With a grant from HUD, the Land of Sky Council of Governments embarked on a regional journey to bring together local, State, and Federal agencies, and nonprofit organizations to study jobs and economic development, housing, natural and cultural resources, transportation, energy, land use, and health and wellness.The GroWNC project relies upon existing plans and strategies from five counties in western North Carolina (Buncombe, Haywood, Henderson, Madison, and Transylvania) to foster a regional vision, enhance economic prosperity, and identify implementation projects and actions.
GroWNC employs a range of strategies to engage the public. These strategies include: community meetings, one-on-one sessions, virtual meetings, scenario planning workshops, surveys, videos, and social media. During community meetings, citizens were asked, "What do you like most about living here?", "What do you think most needs improvement?" and "What do you hope to see in the future?" The Community Road Trip effort was designed to open up the planning process and allow people who could not attend scheduled meetings to download presentations and take them on the road in order to review and comment.
The scenario planning process provided a scenario that maintained industrial land for industrial development and agricultural land for agricultural development, a business-as-usual scenario, current year scenario, and possible performance measures to evaluate. Fourteen stations with approximately 10 people per table spent an entire day critically evaluating the future of the region.
Over 4,300 citizens contributed not only their time and cooperation, but also their ideas to preserve and grow their community; to keep what makes it special to them and to attract tourists and future citizens. As the project nears its end, everyone involved realizes the real work is just beginning. Citizens and organizations are being asked to put their "Ideas to action," to review public comments received, review the preferred future scenario and key recommendations and actions, and offer suggestions for next steps.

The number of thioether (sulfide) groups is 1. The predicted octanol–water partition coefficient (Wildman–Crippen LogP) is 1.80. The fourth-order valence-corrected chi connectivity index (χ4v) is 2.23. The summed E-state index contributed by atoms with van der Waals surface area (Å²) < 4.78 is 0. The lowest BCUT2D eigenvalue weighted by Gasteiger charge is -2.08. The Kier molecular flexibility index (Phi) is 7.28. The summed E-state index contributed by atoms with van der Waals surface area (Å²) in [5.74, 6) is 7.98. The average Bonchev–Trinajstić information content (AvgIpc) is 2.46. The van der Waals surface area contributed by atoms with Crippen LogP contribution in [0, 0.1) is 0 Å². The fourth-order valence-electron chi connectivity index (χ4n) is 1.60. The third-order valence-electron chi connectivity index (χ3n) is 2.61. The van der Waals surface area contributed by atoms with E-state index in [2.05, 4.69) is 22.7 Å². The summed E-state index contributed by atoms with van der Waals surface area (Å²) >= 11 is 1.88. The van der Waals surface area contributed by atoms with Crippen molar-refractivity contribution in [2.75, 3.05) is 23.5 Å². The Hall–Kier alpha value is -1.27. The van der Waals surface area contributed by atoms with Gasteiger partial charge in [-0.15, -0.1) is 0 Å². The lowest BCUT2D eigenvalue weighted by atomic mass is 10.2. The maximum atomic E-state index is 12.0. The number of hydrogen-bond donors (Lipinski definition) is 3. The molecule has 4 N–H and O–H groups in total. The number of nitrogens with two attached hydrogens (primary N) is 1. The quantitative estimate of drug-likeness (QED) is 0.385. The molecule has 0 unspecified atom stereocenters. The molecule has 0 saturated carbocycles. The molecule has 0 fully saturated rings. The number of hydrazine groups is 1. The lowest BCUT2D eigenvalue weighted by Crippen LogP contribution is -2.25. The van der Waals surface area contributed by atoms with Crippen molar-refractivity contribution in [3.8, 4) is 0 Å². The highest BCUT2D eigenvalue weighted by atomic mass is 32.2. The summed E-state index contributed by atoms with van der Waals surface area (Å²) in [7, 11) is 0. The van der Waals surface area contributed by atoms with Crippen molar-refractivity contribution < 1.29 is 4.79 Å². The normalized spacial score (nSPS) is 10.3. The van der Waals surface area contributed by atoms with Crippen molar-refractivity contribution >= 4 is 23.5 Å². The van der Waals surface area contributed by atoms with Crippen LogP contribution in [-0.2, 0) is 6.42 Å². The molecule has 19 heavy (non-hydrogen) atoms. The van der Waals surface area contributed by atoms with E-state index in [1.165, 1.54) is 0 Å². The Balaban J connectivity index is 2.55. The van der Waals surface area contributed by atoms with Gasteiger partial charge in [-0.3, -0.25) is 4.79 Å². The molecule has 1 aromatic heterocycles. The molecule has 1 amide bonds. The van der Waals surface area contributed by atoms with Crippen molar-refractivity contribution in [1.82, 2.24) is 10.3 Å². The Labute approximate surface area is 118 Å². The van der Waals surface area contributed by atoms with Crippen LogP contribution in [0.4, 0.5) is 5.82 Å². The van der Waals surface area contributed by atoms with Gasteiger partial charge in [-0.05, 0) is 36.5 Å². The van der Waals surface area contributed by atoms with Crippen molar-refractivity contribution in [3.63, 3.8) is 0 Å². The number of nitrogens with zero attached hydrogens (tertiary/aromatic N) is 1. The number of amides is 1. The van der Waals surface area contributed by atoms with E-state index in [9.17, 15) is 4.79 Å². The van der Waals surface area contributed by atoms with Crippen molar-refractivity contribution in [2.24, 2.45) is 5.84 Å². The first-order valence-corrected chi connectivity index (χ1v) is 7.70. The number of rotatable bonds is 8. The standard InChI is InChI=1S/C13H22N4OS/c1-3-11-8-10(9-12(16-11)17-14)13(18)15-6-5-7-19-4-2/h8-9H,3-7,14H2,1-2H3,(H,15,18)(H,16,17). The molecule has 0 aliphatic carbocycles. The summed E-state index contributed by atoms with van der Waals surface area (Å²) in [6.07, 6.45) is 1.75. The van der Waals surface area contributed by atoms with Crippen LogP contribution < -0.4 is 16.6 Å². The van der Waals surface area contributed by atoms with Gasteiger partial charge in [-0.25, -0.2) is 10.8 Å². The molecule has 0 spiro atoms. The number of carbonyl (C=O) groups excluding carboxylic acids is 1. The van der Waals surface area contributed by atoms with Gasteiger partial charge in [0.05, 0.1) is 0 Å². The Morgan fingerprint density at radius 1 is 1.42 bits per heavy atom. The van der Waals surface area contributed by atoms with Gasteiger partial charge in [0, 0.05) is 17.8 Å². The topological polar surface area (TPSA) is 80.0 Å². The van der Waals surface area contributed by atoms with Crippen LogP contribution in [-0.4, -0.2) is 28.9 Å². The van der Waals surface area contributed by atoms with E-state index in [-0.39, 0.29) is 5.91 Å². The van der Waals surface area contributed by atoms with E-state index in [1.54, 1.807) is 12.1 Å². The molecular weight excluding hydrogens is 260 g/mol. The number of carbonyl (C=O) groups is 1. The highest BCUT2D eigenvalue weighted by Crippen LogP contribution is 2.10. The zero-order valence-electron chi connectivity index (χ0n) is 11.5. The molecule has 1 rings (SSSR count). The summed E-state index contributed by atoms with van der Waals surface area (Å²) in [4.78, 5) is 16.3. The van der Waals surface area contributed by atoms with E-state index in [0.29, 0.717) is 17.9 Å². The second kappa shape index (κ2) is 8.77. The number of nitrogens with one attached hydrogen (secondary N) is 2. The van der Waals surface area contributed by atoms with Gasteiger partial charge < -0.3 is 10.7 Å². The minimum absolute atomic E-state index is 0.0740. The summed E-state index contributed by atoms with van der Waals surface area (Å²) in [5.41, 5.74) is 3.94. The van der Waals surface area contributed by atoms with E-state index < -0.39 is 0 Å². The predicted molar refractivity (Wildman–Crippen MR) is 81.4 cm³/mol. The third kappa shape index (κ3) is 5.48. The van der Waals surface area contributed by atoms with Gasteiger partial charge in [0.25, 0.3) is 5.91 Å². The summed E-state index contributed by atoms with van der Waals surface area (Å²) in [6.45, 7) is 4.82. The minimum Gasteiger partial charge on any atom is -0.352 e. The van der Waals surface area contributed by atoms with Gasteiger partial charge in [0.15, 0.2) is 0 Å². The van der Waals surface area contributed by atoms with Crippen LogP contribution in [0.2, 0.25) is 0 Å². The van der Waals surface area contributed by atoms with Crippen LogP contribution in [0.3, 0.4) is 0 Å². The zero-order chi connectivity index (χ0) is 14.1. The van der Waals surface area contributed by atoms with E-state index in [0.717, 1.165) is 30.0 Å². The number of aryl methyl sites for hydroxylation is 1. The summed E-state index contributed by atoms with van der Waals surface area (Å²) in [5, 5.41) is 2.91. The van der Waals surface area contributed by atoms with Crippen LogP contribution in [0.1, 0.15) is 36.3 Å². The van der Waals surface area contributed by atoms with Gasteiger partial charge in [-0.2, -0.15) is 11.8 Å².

Alexandra Tyson, Environmental Policy Analyst
Office of the Secretary of Transportation
Healthy urban watersheds provide more than clean water; research indicates that they enable neighboring communities to strengthen their economies, create new jobs, improve health outcomes, and expand educational, recreational, housing, and social opportunities. Recognizing these connections, EPA created the Urban Waters Federal Partnershipto revitalize urban waterways in under-served communities across the country. Since its launch in 2011, the Urban Waters Federal Partnership has aligned with other White House place-based initiatives, such as the PSC, Strong Cities Strong Communities, and President Obama's America's Great Outdoors Initiative.
In May 2013, EPA, in partnership with the White House Council on Environmental Quality (CEQ) and other Federal partners, announced that the Urban Waters Federal Partnership will be adding 11 new locations and two new Federal partner agencies to restore waterways, protect Americans' health, help local economies, and create jobs. The expansion will further the goals of the partnership and address a wide range of issues, such as improving water quality, restoring ecosystems, and enhancing public access to urban waters.
The U.S. Department of Education will join the 11 existing agencies, expanding the expertise of the partnership by linking school groups with their local waterways and preparing students for science-related careers. The U.S. Department of Energy will also partner to help communities accelerate the adoption of clean energy technologies. In addition, 11 new project locations across the country have been added to the partnership:
The USDOT has supported the Urban Waters Federal Partnership to promote Federal cooperation at headquarters and in field offices. The USDOT hosted a face-to-face meeting of the Urban Waters Federal Partnership Executive Workgroup, and also presented on grant resource opportunities at pilot leadership peer-to-peer exchange sessions. More recently, USDOT hosted the Urban Waters Federal Partners Day as part of the Urban Waters National Training Conference in October 2012.
In response to requests from several pilot programs, USDOT has helped identify local representatives to participate. In addition to facilitating local engagement, USDOT works to ensure that information about upcoming grant opportunities is disseminated.